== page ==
- Hawaii County is seeking a permit from the state's Department of Health for a $10.5 million composting facility, which will be the first full-scale facility in the state, as reported by the Hawaii Tribune Herald.
- The privately operated facility will process approximately 28,000 tons of organic material per year with plans to expand capacity to 35,000 tons within the next 10 years. The final compost product will be sold at market rates.
- Officials aim to begin construction in April 2017 and have the facility operational by summer 2018.
According to a draft environmental assessment for the project, organic material made up 54% of local waste when measured in 2009. The compost facility would be located near the existing landfill — which is nearing capacity within three years — and is seen as a way to help ease the strain of its closure. This facility would complement the county's existing mulch program which processes about 40,000 tons of yard waste per year.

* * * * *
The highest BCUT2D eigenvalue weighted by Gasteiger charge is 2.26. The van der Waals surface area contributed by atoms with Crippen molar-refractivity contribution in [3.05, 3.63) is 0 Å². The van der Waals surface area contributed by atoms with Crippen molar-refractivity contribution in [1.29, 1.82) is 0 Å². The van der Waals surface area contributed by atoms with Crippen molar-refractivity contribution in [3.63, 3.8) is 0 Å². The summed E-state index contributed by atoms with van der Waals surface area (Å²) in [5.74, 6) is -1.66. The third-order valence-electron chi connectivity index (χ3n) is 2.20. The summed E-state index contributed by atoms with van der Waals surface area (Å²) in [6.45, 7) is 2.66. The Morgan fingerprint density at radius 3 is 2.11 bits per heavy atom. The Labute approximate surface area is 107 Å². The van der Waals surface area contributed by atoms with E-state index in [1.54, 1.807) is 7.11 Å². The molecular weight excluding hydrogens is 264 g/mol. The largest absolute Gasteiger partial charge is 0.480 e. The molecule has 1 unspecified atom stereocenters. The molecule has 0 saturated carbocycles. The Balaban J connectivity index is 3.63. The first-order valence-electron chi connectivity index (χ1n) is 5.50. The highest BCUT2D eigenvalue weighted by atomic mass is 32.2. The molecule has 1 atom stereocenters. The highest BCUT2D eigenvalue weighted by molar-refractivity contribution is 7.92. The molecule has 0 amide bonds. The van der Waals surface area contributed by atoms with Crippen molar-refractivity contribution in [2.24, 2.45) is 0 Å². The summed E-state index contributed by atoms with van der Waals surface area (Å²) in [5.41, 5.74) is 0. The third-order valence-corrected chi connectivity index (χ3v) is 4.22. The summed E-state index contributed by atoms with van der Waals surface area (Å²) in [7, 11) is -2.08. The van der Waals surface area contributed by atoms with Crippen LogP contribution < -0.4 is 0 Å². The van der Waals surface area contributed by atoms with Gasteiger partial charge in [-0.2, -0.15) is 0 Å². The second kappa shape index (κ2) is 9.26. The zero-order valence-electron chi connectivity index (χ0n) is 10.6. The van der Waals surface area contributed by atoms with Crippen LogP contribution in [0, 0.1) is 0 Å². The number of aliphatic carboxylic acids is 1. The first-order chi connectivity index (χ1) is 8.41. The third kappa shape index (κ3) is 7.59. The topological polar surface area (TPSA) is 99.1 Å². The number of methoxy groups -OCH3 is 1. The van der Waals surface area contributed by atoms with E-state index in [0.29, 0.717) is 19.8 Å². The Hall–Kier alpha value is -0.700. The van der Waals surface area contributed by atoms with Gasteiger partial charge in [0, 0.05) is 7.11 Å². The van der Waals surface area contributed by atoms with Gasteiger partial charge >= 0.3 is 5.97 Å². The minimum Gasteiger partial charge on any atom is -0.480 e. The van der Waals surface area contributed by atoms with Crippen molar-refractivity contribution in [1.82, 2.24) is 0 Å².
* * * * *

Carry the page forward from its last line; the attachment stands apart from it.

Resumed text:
Organics diversion won't be mandatory, but officials plan to offer lower tipping fees for the material to entice residents and businesses into participating. Mulch made from the existing yard waste operation is currently free for residents and would remain so once the composting facility opened. The county has been setting diversion goals since at least 2003 and this project could help finally make them a reality.
While landfill capacity isn't an imminent concern on Hawaii's largest island, other efforts are also underway to divert more waste. The company BioEnergy Hawaii plans to build a $50 million resource recovery facility which it says could divert 70% of waste from the West Hawaii Sanitary Landfill. If all permits are approved, that facility could be operational by 2019.